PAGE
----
One wonders whether, in her private moments, Julia Gillard regrets offering Tony Abbott a ride as the angry mob, seeing their prey within reach, closed in.
The prime minister today faced mounting pressure for a police investigation into suspicions that her own staff had something to do with the ugly Australia Day incident that led to her and Abbott being rescued from fired up indigenous-rights activists in Canberra.
A senior opposition lawmaker — shadow attorney general George Brandis — has formally asked that Australian Federal Police (AFP) commissioner Tony Negus involve himself personally in the matter.
At issue: whether one of Julia Gillard's media advisers alerted the protesters to the whereabouts of the two leaders — or more specifically Abbott, who had earlier made some comments that were (rightly or wrongly) interpreted as inciteful to supporters of the Aboriginal "tent embassy."
Leaving aside that mobbing the elected leader of Australia is at best inadvisable, at worst unlawful (according to the Murdoch press, tent embassy co-founder Michael Anderson is resigned to the fact that at least one protester will face questioning over the incident, although he has in the meantime sought to blame "those Occupy movement people" — and good luck to him), the protesters may have had some inside help tracking down their nemesis, Abbott, it seems.
And Abbott — despite being invited by Gillard to escape the protesters under the protection of her security team, and even bundled in beside her as the limo sped away — wants to know who inside Gillard's office was involved, what they said and whether the prime minister knew about it. And he wants everybody else to know, too.
In a letter to AFP chief, Brandis — Abbott's Liberal Party colleague — reportedly said that an inquiry was warranted, "given the gravity of the security breach."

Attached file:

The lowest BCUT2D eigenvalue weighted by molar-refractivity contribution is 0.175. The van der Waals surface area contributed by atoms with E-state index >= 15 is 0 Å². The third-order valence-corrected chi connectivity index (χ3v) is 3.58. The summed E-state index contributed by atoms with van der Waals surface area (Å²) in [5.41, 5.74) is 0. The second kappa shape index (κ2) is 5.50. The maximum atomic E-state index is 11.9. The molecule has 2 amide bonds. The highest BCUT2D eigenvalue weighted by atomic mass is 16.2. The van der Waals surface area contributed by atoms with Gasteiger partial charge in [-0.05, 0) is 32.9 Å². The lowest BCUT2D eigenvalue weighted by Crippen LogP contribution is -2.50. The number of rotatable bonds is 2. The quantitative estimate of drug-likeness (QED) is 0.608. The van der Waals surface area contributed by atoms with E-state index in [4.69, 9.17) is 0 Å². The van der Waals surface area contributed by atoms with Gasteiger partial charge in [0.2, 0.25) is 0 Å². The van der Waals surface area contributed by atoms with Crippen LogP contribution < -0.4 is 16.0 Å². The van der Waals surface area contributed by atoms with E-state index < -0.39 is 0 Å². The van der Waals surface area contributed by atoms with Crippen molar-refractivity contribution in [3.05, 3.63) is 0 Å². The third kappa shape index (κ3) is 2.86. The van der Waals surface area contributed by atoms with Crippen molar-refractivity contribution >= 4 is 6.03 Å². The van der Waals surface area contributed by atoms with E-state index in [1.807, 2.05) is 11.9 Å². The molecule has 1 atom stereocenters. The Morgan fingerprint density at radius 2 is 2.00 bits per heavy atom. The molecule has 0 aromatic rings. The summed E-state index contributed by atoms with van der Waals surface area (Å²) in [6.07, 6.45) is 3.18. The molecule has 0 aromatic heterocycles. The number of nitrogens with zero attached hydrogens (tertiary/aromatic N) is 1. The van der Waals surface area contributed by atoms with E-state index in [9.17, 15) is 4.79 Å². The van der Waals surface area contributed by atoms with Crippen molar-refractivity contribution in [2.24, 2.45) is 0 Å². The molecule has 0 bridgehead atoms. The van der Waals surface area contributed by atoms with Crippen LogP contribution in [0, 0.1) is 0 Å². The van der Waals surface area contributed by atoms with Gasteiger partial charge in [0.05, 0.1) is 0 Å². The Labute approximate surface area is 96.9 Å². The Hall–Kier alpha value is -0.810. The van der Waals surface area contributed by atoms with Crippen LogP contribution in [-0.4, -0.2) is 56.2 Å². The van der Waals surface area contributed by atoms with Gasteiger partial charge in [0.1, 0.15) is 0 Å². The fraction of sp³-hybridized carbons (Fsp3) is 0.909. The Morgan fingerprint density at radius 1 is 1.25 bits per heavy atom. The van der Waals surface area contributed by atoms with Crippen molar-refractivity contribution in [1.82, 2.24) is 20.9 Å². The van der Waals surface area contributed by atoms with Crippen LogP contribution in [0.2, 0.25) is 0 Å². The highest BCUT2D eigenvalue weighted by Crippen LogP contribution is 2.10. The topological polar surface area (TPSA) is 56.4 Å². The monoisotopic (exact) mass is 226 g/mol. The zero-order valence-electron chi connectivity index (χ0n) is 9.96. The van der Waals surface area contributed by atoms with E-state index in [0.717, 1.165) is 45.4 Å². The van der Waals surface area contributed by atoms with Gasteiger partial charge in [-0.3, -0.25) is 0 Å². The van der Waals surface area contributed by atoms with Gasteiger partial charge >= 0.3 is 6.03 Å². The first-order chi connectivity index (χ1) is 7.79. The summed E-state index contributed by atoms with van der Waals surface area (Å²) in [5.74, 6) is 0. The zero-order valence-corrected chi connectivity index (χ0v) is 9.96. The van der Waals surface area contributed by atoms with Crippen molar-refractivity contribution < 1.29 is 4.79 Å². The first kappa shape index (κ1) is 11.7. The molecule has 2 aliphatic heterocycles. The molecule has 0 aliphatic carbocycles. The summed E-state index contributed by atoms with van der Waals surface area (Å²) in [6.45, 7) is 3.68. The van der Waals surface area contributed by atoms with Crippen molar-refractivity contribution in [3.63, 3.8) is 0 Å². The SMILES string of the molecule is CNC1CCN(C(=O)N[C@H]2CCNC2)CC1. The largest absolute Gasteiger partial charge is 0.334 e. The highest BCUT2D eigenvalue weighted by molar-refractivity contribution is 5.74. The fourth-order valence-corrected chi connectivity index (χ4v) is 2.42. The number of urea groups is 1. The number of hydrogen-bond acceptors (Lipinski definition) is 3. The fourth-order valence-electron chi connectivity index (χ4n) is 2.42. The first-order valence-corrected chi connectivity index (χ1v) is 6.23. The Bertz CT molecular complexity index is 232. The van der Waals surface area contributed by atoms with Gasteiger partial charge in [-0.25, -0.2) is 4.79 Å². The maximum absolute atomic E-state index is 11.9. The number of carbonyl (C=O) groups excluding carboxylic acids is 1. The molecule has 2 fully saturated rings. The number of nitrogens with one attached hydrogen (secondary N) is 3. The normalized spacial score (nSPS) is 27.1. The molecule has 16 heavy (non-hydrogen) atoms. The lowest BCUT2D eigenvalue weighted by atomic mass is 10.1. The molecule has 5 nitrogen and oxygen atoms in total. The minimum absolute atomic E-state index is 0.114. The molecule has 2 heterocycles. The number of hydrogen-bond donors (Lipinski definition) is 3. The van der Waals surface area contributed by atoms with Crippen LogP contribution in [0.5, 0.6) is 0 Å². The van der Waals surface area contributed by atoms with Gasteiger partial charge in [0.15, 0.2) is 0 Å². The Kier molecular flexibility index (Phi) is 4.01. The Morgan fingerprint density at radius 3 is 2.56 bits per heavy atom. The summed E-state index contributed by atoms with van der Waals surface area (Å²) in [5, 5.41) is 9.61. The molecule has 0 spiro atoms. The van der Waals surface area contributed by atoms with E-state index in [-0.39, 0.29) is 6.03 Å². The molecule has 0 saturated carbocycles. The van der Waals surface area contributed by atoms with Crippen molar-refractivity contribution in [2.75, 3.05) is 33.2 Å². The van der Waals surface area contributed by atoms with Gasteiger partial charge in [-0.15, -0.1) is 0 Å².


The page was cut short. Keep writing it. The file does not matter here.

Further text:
Brandis said there had been "inconsistencies'' in accounts of involvement by Gillard's staff, including a junior press secretary, Tony Hodges, who has since resigned. News.com.au writes that:
He also pointed to a 24-hour gap between Mr Hodges resignation and the information being passed to Prime Minister Gillard.
"As well as the obviously serious breach of security, it also appears that one or more offenses may have been committed against Commonwealth and ACT law," he wrote to Commissioner Negus.
The possible breaches, News writes, "include the offenses of incitements, affray and causing harm to a Commonwealth official."
All good and well ... except the AFP, apparently unmoved by Brandis' request, said Monday that it believed no crime had been committed. (It did, however, refer the incident to a special unit "for further consideration.")
Those inside the Government agree that while it might have been one "almighty cock up," it wasn't a deliberate attempt to have the country's opposition leader lynched.
"I don't think that any of the individuals necessarily were involved in deliberately orchestrating it like that, but that's how it worked out," Labor lawmaker Michael Danby told ABC News 24.
No matter. If the desired inquiry fails to materialize, Abbott's opposition coalition is already talking political sanction by way of a "no confidence" motion in parliament.
But even that's pushing it, according to the Australian Associated Press, as Abbott is "unlikely to be able to muster the 76 votes he needs to suspend parliamentary rules and debate the censure."
So what's Abbott's end game?
Deputy Prime Minister Wayne Swan is fairly certain he knows:
"What we're simply getting here from Tony Abbott and the Liberals is a fully-fledged smear campaign," he told ABC Radio.
"The fact is the behavior of those people from around the tent embassy outside The Lobby restaurant was appalling. But for Mr Abbott now to try and turn all of that on its head and to throw mud ... is yet another example of just how negative Tony Abbott is."
Gillard herself has accused Abbott of having a "tendency to go too far," saying at a Jan. 28 news conference that: "For it to be insinuated that I would play some role in disrupting an event to recognize Australians who had performed miracles during a natural disaster is deeply offensive."
Gillard was handing out medals to emergency service workers when the protesters came calling.
Greens lawmaker Adam Bandt, meantime, says Abbott just needs to "pack up and move on" from the Australia Day issue.
Regardless, a year out from a general election and amid speculation over a challenge to her leadership from within (former Labor leader Kevin Rudd remains nearly twice as popular as Gillard, according to a recent poll), Gillard may deep down — in places even politicians don't like to talk about — wish that Abbott and his accusations had simply been swallowed up in a sea of indigenous indignation.